The piece you’re about to read is the seventh (!) in a collection of introspective, raw and impactful pieces to be published here on MEDUSA. Motivated by the cathartic power of writing and reflecting, many of our contributors are sharing the words they would offer to their younger selves if they were able to travel back, reach out and subdue the uncertainties they encountered earlier on in their lives. With such an open-ended prompt, the letters divulge a myriad of memories, affording insights into challenges faced, extending words of wisdom and ultimately honouring and acknowledging how much the author has grown and learned.
Amelia Groves is the fantastic writer behind this empowering & reassuring piece. In her letter, she reflects on our troubling tendancy to idealise our teenage years & the relief that comes with growing through them. With generous vulnerability & openness, Amelia boldly shares her experiences of acceptance, self-awareness and sexuality.
Take a few moments of calm to enjoy and let us know your thoughts,
Dear younger Amelia,
To be honest with you, I’ve found it really hard knowing what to write. I flicked through some of my old diaries earlier trying to imagine you, aged 16, sitting at my side, and what wisdom I would bestow. But truth be told, I feel so terribly distant from you now; I have shed my skin several times over since our last year of secondary school. That’s obviously a positive thing, as I feel like I have peeled back the layers of internalised misogyny, homophobia and what society expected of me. Now, I am starting to carve out a space for being someone I quite like.
Now aged 22, I am so thankful that you’re documenting the pivotal parts of our teenage years. I can quite literally, open a page in our diary and read about our days, hopes and dreams all those years ago.
On reflection, I feel like there’s an inescapable ideal of how teenage years are supposed to be super romantic; how we’re supposed to miss the carefree nature of them when we reach our 20s. But for me it’s completely the opposite. We both know I spent many of those years feeling confused and frustrated. I never felt like I ‘fit’ anywhere, I wasn’t really sure who I was and I just felt a bit stuck. I had wonderful friends and a great home life, but something was missing and I just couldn’t figure out what.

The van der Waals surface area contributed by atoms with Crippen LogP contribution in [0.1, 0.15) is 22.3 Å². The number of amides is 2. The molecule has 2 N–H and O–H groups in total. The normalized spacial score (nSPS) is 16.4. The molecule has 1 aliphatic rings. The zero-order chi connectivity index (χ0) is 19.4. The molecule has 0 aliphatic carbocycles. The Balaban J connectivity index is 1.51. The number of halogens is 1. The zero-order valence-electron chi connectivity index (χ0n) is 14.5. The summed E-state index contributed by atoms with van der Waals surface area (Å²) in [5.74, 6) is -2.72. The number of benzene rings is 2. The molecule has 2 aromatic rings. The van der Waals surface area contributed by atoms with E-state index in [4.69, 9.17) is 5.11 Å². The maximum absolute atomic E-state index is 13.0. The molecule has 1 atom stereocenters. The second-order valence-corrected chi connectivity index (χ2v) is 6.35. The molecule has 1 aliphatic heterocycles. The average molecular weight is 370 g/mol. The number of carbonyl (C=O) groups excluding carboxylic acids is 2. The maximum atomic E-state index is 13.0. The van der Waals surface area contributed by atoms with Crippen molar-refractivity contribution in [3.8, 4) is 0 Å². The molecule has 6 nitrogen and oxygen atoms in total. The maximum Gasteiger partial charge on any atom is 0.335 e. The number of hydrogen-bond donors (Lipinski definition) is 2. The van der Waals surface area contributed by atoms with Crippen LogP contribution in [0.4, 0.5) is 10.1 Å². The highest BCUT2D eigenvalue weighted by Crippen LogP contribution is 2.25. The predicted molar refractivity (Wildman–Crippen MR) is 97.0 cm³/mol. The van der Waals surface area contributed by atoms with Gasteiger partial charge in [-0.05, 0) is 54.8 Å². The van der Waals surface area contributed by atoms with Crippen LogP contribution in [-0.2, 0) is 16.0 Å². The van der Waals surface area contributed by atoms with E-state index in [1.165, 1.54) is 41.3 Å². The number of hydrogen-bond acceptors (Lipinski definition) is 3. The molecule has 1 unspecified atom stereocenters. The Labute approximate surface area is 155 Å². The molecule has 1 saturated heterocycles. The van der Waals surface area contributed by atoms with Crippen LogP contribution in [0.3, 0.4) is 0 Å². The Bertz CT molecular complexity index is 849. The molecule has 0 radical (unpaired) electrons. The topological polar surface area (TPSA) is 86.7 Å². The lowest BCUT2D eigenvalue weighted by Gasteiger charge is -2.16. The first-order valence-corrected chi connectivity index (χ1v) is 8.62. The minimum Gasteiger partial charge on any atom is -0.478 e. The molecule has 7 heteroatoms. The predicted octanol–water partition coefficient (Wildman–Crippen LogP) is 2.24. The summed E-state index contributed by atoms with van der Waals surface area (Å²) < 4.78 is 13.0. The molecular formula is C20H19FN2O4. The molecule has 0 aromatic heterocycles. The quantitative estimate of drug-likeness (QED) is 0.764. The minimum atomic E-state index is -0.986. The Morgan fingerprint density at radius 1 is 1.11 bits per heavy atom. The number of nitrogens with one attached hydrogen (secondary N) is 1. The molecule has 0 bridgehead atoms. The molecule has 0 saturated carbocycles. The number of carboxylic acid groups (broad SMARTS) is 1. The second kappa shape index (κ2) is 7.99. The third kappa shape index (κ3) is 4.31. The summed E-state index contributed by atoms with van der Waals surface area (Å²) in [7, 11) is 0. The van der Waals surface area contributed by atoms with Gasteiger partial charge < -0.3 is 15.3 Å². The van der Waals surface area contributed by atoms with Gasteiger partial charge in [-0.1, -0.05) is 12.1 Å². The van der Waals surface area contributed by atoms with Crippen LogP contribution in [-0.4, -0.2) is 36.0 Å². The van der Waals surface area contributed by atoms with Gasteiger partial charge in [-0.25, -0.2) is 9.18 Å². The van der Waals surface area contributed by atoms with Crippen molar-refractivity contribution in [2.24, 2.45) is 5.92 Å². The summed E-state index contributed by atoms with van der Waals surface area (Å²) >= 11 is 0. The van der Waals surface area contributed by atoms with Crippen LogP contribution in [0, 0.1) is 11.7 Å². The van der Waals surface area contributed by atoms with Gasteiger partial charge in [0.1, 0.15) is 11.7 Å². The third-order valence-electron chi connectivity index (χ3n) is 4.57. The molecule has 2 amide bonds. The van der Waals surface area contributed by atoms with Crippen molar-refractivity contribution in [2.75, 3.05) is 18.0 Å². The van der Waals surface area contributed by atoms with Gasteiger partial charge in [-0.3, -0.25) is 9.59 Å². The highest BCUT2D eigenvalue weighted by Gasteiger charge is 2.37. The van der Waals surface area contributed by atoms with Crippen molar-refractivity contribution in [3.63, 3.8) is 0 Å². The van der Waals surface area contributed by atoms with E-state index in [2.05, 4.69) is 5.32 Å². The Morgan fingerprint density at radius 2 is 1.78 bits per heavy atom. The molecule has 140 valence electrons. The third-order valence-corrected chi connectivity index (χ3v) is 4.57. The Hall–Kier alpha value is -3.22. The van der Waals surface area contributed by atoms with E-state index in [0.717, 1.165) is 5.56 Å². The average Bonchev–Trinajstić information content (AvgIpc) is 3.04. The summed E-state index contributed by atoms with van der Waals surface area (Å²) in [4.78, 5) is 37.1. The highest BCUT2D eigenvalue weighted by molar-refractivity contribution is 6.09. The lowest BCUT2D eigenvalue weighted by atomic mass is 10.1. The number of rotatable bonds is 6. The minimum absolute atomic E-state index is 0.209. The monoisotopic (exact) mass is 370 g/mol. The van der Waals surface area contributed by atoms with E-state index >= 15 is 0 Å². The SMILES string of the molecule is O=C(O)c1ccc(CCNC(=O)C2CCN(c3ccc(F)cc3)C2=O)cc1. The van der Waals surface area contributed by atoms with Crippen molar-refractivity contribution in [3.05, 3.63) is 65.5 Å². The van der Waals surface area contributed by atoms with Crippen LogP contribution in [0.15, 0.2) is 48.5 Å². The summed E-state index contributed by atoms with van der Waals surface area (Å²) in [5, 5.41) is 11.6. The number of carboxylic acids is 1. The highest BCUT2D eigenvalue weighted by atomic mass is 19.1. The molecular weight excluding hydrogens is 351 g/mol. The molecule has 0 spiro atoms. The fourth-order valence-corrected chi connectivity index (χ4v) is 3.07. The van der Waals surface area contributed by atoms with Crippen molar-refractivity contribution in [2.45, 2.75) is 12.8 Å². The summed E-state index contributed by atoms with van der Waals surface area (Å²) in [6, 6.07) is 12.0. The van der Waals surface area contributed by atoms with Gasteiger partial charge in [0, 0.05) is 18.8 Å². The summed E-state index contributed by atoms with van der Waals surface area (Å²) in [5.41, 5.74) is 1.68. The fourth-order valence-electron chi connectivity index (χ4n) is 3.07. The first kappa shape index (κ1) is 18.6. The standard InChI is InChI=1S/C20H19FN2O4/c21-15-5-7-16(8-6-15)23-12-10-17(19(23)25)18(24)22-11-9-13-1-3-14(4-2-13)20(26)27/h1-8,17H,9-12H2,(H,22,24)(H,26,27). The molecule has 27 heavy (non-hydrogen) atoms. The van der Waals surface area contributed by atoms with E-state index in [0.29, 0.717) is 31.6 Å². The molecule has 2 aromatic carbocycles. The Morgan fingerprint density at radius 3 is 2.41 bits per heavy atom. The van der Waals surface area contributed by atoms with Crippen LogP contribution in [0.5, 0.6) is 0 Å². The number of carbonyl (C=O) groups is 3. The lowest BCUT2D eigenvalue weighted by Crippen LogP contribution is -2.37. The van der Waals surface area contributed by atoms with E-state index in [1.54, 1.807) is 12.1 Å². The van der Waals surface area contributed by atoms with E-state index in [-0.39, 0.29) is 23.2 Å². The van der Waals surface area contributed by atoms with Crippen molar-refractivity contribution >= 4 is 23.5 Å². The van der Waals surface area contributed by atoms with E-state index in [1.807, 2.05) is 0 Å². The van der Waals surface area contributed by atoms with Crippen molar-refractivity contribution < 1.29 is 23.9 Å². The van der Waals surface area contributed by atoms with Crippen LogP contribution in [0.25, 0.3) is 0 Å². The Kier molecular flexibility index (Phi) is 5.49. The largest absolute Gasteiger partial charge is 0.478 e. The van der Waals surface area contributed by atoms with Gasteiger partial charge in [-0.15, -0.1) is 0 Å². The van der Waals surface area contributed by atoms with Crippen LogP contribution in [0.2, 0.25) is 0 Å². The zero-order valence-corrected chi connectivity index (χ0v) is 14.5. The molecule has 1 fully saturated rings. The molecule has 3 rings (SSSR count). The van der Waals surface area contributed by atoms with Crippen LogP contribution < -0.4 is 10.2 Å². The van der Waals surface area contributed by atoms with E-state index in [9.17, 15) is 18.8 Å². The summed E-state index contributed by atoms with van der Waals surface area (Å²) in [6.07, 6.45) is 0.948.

So, the first thing I want to tell you from my older vantage point is this: you’re getting there. Aged 22, you’re not where you’re supposed to be yet, but you’re getting closer to feeling like you. You’ve tried on many different coats that don’t fit but now have finally found the right wardrobe.
A big answer to some of that confusion is that you are queer! Yes, the girl crushes you used to get and assumed that everyone had them were, in fact, actual crushes. It feels so good to be out and to be comfortable in your own skin. The piece of the puzzle finally fits!
Now, the constant flicking switches on and off and the intrusive thoughts, yes I know that’s difficult and you don’t understand it. But you do now, you know it’s OCD and you have sought help for it. Unfortunately, it’s going to be something that will plague you from time to time, but you have the tools to manage it now. A really wonderful counsellor told you to see your OCD as your friend: it’s trying to distract you from something else going on in your life. It’s a sign that you need to deal with a deeper issue.
Something I love about you is that you are a romantic; don’t worry, we still are. You like to romanticise everything, including life and the future. I know you’re waiting for life to start, for something grand to happen, but baby I’ll let you into a secret: it has already started. You can’t keep waiting, you have to start living! One of the best pieces of life advice you’ll ever receive is to have no expectations of anything because then you’ll never be disappointed.
(Please stop doing those ab exercises on your bedroom carpet. You’re young and your metabolism is fast, they’re really a waste of time.)
Don’t worry, you’ll soon see through the facade and stop being afraid of the F word. Feminism becomes part of your identity, as it should.
There is so much more I could say to you, but you have to fumble through these adolescent years, trying to navigate the world so you can reach me now. You’re always in a constant state of becoming who you need to be. Above all, don’t worry about the future, things work out.